Gao Wenqian, senior policy advisor at the NGO Human Rights in China, comments on Xi Jinping’s US trip:
Sino-American relations are at an historic crossroads. The day that Xi Jinping is scheduled to visit the White House happens to be Valentine’s Day. But in truth, the honeymoon of the two countries has long been over. They are now faced with political, economic, and diplomatic friction and conflict, and the smell of gunpowder is getting thicker and thicker. For China, relations with the United States are of primary importance. Any mishandling would not only have diplomatic repercussions, but also bring disaster to Chinese society in all aspects, further worsening China’s already difficult situation at home and abroad. China’s leaders see this very clearly, and don’t dare take things lightly.
The chief objective of Xi’s trip is to stabilize the existing structure of Sino-American relations. To accomplish this, he has prepared a big “red envelope”—of trade deals—to seal America’s lips, the same way that the Chinese authorities spend money to buy stability at home. But preserving the status quo is just wishful thinking on China’s part. China has for a long time manipulated the yuan exchange rate, sacrificed human rights and the environment, and engaged in unfair trade competition. These practices have seriously damaged American interests: in the U.S., they have caused an insurmountably high trade deficit, a huge loss of jobs, and a drag on economic recovery, resulting in serious problems in American society. That the U.S. finds this intolerable is evident in President Obama’s blunt remark at a November 2011 press conference: “Enough’s enough.” Republican presidential candidates are even trying to outdo one another in criticizing China. Some media outlets friendly to China attempted to soften the blow and said that all this is just “campaign talk.” But in fact, the need to do something about China’s unfair practices has become a bipartisan consensus. Whichever party wins the upcoming election will have to take steps to solve the problem; otherwise, it won’t be able to answer to the American people.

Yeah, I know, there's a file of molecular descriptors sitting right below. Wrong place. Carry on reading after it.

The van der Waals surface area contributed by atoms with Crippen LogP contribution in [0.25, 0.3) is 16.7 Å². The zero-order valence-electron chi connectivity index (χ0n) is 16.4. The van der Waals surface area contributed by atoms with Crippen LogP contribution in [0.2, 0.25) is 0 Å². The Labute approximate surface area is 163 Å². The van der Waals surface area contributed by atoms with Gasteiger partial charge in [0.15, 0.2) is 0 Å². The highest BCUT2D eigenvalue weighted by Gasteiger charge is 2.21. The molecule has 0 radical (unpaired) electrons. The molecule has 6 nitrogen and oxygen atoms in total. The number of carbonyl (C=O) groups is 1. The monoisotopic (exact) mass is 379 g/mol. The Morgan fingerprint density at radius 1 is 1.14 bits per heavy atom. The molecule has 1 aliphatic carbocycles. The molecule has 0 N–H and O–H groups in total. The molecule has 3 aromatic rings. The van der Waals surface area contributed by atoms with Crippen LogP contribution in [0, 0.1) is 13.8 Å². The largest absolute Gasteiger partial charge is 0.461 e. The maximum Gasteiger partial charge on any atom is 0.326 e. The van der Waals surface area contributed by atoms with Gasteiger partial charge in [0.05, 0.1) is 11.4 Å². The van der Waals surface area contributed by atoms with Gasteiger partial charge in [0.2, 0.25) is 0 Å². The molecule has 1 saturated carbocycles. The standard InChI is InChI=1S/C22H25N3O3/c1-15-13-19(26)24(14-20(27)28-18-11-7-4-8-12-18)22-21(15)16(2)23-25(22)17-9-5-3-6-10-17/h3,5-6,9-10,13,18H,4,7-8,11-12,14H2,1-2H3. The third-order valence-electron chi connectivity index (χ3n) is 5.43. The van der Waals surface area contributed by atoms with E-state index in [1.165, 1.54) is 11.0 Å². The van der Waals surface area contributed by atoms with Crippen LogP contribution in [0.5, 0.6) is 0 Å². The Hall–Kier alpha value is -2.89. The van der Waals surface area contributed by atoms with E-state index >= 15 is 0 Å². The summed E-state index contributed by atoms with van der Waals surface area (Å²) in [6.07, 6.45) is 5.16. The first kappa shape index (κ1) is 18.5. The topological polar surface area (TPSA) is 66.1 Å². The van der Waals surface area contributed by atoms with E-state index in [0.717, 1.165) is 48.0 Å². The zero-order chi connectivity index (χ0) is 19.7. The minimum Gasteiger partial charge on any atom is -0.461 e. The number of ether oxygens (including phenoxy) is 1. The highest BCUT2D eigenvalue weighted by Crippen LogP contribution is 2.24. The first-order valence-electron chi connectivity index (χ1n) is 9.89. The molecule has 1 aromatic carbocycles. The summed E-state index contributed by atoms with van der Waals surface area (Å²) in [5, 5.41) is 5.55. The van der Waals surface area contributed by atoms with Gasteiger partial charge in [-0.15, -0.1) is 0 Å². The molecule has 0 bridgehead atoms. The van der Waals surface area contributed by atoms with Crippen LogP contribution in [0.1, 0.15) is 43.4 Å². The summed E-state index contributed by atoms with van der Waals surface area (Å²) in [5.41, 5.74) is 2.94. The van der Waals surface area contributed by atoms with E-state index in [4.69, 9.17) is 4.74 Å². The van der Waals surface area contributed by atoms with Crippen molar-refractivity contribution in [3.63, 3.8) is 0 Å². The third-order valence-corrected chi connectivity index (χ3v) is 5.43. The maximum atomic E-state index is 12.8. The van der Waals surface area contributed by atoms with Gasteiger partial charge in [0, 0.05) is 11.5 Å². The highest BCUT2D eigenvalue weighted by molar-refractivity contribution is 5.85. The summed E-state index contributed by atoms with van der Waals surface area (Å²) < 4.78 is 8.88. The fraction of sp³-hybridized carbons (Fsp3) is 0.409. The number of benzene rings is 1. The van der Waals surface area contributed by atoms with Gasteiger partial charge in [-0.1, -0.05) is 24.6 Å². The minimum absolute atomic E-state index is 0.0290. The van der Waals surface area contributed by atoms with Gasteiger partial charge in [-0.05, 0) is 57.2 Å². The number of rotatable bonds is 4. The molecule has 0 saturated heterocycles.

In fact, what needs to be done to straighten out Sino-American relations is very clear: the key is for China to abandon its abnormal development model, respect universal values, and improve its human rights situation. Doing so would produce a win-win situation. Those in power in China also understand this, but have failed to act time and again. This is because the “three lows”—low human rights, low social welfare, and low environmental protection—are the cornerstone of China’s high-speed development. Any move to improve human rights or boost domestic consumer demands is bound to not only affect the economic growth rate but also upset the current pattern of profit distribution, harming the interests of the powerful corporations and of the monopolistic state-owned enterprises. This is something that the authorities absolutely will not undertake.